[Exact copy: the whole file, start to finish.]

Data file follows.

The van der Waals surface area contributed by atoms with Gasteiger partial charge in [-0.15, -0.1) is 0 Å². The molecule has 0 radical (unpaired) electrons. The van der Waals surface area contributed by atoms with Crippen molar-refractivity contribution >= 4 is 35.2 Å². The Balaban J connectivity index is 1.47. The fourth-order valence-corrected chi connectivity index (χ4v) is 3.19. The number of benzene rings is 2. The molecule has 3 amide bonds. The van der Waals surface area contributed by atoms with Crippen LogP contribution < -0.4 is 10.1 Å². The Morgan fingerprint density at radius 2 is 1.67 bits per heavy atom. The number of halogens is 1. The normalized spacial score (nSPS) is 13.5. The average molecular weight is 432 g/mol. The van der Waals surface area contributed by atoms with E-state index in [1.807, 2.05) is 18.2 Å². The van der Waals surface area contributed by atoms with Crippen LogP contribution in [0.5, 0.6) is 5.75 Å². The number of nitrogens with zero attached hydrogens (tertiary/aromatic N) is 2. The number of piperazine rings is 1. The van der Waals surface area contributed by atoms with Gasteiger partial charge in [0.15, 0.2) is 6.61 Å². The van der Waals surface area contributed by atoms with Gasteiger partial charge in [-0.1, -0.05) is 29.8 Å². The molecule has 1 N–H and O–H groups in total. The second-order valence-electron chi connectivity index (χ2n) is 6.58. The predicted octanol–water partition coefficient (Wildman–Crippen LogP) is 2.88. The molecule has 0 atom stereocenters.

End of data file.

The van der Waals surface area contributed by atoms with Gasteiger partial charge in [-0.15, -0.1) is 0 Å². The molecule has 0 radical (unpaired) electrons. The van der Waals surface area contributed by atoms with Crippen molar-refractivity contribution >= 4 is 35.2 Å². The Balaban J connectivity index is 1.47. The fourth-order valence-corrected chi connectivity index (χ4v) is 3.19. The number of benzene rings is 2. The molecule has 3 amide bonds. The van der Waals surface area contributed by atoms with Crippen LogP contribution < -0.4 is 10.1 Å². The Morgan fingerprint density at radius 2 is 1.67 bits per heavy atom. The number of halogens is 1. The normalized spacial score (nSPS) is 13.5. The average molecular weight is 432 g/mol. The van der Waals surface area contributed by atoms with E-state index in [1.807, 2.05) is 18.2 Å². The van der Waals surface area contributed by atoms with Crippen LogP contribution in [0.5, 0.6) is 5.75 Å². The number of nitrogens with zero attached hydrogens (tertiary/aromatic N) is 2. The number of piperazine rings is 1. The van der Waals surface area contributed by atoms with Gasteiger partial charge in [0.15, 0.2) is 6.61 Å². The van der Waals surface area contributed by atoms with Gasteiger partial charge in [-0.1, -0.05) is 29.8 Å². The molecule has 1 N–H and O–H groups in total. The second-order valence-electron chi connectivity index (χ2n) is 6.58. The predicted octanol–water partition coefficient (Wildman–Crippen LogP) is 2.88. The molecule has 0 atom stereocenters.